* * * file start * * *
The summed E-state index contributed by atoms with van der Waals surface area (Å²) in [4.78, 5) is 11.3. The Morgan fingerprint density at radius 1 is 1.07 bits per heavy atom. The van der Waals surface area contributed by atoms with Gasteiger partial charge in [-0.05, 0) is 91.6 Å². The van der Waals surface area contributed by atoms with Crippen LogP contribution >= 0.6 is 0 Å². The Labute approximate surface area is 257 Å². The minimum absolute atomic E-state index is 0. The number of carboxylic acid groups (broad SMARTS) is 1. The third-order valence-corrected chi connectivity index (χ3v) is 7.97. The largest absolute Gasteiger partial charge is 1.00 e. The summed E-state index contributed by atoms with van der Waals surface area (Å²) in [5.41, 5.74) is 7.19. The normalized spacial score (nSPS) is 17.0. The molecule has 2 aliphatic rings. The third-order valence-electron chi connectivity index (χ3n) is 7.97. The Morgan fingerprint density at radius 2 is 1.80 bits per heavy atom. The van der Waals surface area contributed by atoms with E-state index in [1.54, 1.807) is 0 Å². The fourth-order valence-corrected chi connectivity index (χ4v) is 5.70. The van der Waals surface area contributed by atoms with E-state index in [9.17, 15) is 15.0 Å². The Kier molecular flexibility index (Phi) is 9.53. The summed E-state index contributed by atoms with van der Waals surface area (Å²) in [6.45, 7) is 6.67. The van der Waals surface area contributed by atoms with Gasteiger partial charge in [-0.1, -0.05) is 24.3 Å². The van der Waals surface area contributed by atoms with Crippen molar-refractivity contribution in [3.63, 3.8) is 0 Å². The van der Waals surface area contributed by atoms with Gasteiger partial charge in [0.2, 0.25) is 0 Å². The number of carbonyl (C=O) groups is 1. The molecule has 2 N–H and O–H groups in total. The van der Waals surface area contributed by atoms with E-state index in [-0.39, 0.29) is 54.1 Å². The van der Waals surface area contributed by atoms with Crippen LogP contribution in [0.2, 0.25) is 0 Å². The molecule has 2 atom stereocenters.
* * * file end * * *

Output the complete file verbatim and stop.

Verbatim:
The summed E-state index contributed by atoms with van der Waals surface area (Å²) in [4.78, 5) is 11.3. The Morgan fingerprint density at radius 1 is 1.07 bits per heavy atom. The van der Waals surface area contributed by atoms with Gasteiger partial charge in [-0.05, 0) is 91.6 Å². The van der Waals surface area contributed by atoms with Crippen LogP contribution >= 0.6 is 0 Å². The Labute approximate surface area is 257 Å². The minimum absolute atomic E-state index is 0. The number of carboxylic acid groups (broad SMARTS) is 1. The third-order valence-corrected chi connectivity index (χ3v) is 7.97. The largest absolute Gasteiger partial charge is 1.00 e. The summed E-state index contributed by atoms with van der Waals surface area (Å²) in [5.41, 5.74) is 7.19. The normalized spacial score (nSPS) is 17.0. The molecule has 2 aliphatic rings. The third-order valence-electron chi connectivity index (χ3n) is 7.97. The Morgan fingerprint density at radius 2 is 1.80 bits per heavy atom. The van der Waals surface area contributed by atoms with E-state index in [1.54, 1.807) is 0 Å². The fourth-order valence-corrected chi connectivity index (χ4v) is 5.70. The van der Waals surface area contributed by atoms with E-state index in [9.17, 15) is 15.0 Å². The Kier molecular flexibility index (Phi) is 9.53. The summed E-state index contributed by atoms with van der Waals surface area (Å²) in [6.45, 7) is 6.67. The van der Waals surface area contributed by atoms with Gasteiger partial charge in [-0.1, -0.05) is 24.3 Å². The van der Waals surface area contributed by atoms with Crippen molar-refractivity contribution in [3.63, 3.8) is 0 Å². The van der Waals surface area contributed by atoms with Gasteiger partial charge in [0.2, 0.25) is 0 Å². The number of carbonyl (C=O) groups is 1. The molecule has 2 N–H and O–H groups in total. The van der Waals surface area contributed by atoms with E-state index in [-0.39, 0.29) is 54.1 Å². The van der Waals surface area contributed by atoms with Crippen LogP contribution in [0.2, 0.25) is 0 Å². The molecule has 2 atom stereocenters.